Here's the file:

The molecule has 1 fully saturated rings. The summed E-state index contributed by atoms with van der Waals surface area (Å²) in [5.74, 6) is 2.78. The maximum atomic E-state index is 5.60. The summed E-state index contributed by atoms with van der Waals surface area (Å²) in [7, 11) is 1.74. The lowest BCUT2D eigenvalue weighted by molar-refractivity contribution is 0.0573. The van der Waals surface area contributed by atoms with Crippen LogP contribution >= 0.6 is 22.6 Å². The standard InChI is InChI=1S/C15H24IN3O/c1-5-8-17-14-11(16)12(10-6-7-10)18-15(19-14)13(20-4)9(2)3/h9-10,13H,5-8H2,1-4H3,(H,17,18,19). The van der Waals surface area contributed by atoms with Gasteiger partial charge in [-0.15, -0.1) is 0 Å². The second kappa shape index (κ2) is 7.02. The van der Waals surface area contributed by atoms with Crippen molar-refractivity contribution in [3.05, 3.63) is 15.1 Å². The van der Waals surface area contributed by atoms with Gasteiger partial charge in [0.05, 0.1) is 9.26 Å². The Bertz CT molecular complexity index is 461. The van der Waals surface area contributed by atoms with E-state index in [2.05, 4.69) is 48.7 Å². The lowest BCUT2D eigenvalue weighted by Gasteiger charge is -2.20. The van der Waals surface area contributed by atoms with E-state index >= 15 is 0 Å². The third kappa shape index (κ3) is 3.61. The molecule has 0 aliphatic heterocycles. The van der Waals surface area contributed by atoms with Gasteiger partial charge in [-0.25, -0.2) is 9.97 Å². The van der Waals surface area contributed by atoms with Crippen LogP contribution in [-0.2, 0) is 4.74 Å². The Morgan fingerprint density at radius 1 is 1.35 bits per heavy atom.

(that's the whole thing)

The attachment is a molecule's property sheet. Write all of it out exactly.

The molecule has 1 fully saturated rings. The summed E-state index contributed by atoms with van der Waals surface area (Å²) in [5.74, 6) is 2.78. The maximum atomic E-state index is 5.60. The summed E-state index contributed by atoms with van der Waals surface area (Å²) in [7, 11) is 1.74. The lowest BCUT2D eigenvalue weighted by molar-refractivity contribution is 0.0573. The van der Waals surface area contributed by atoms with Crippen LogP contribution >= 0.6 is 22.6 Å². The standard InChI is InChI=1S/C15H24IN3O/c1-5-8-17-14-11(16)12(10-6-7-10)18-15(19-14)13(20-4)9(2)3/h9-10,13H,5-8H2,1-4H3,(H,17,18,19). The van der Waals surface area contributed by atoms with Gasteiger partial charge in [-0.15, -0.1) is 0 Å². The second kappa shape index (κ2) is 7.02. The van der Waals surface area contributed by atoms with Crippen molar-refractivity contribution in [3.05, 3.63) is 15.1 Å². The van der Waals surface area contributed by atoms with Gasteiger partial charge in [0.05, 0.1) is 9.26 Å². The Bertz CT molecular complexity index is 461. The van der Waals surface area contributed by atoms with E-state index in [2.05, 4.69) is 48.7 Å². The lowest BCUT2D eigenvalue weighted by Gasteiger charge is -2.20. The van der Waals surface area contributed by atoms with E-state index >= 15 is 0 Å². The third kappa shape index (κ3) is 3.61. The molecule has 0 aliphatic heterocycles. The van der Waals surface area contributed by atoms with Gasteiger partial charge in [-0.25, -0.2) is 9.97 Å². The van der Waals surface area contributed by atoms with Crippen LogP contribution in [-0.2, 0) is 4.74 Å². The Morgan fingerprint density at radius 1 is 1.35 bits per heavy atom.